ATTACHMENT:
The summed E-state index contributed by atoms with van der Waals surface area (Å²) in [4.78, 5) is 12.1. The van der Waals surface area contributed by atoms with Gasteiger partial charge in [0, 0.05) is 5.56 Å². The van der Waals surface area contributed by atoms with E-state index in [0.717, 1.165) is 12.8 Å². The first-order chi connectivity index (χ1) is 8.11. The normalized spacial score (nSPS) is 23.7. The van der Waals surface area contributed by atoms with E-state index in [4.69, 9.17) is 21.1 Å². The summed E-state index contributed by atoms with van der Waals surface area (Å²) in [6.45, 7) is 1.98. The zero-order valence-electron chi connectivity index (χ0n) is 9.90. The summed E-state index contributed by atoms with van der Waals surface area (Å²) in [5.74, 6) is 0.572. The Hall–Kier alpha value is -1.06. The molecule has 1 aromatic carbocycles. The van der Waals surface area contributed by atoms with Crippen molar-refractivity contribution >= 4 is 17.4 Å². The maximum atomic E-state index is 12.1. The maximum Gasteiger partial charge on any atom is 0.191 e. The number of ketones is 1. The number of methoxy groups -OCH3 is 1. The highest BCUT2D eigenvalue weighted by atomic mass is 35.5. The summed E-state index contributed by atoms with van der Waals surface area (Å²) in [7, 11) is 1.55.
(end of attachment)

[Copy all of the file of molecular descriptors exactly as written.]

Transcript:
The summed E-state index contributed by atoms with van der Waals surface area (Å²) in [4.78, 5) is 12.1. The van der Waals surface area contributed by atoms with Gasteiger partial charge in [0, 0.05) is 5.56 Å². The van der Waals surface area contributed by atoms with E-state index in [0.717, 1.165) is 12.8 Å². The first-order chi connectivity index (χ1) is 8.11. The normalized spacial score (nSPS) is 23.7. The van der Waals surface area contributed by atoms with E-state index in [4.69, 9.17) is 21.1 Å². The summed E-state index contributed by atoms with van der Waals surface area (Å²) in [6.45, 7) is 1.98. The zero-order valence-electron chi connectivity index (χ0n) is 9.90. The summed E-state index contributed by atoms with van der Waals surface area (Å²) in [5.74, 6) is 0.572. The Hall–Kier alpha value is -1.06. The molecule has 1 aromatic carbocycles. The van der Waals surface area contributed by atoms with Crippen molar-refractivity contribution >= 4 is 17.4 Å². The maximum atomic E-state index is 12.1. The maximum Gasteiger partial charge on any atom is 0.191 e. The number of ketones is 1. The number of methoxy groups -OCH3 is 1. The highest BCUT2D eigenvalue weighted by atomic mass is 35.5. The summed E-state index contributed by atoms with van der Waals surface area (Å²) in [7, 11) is 1.55.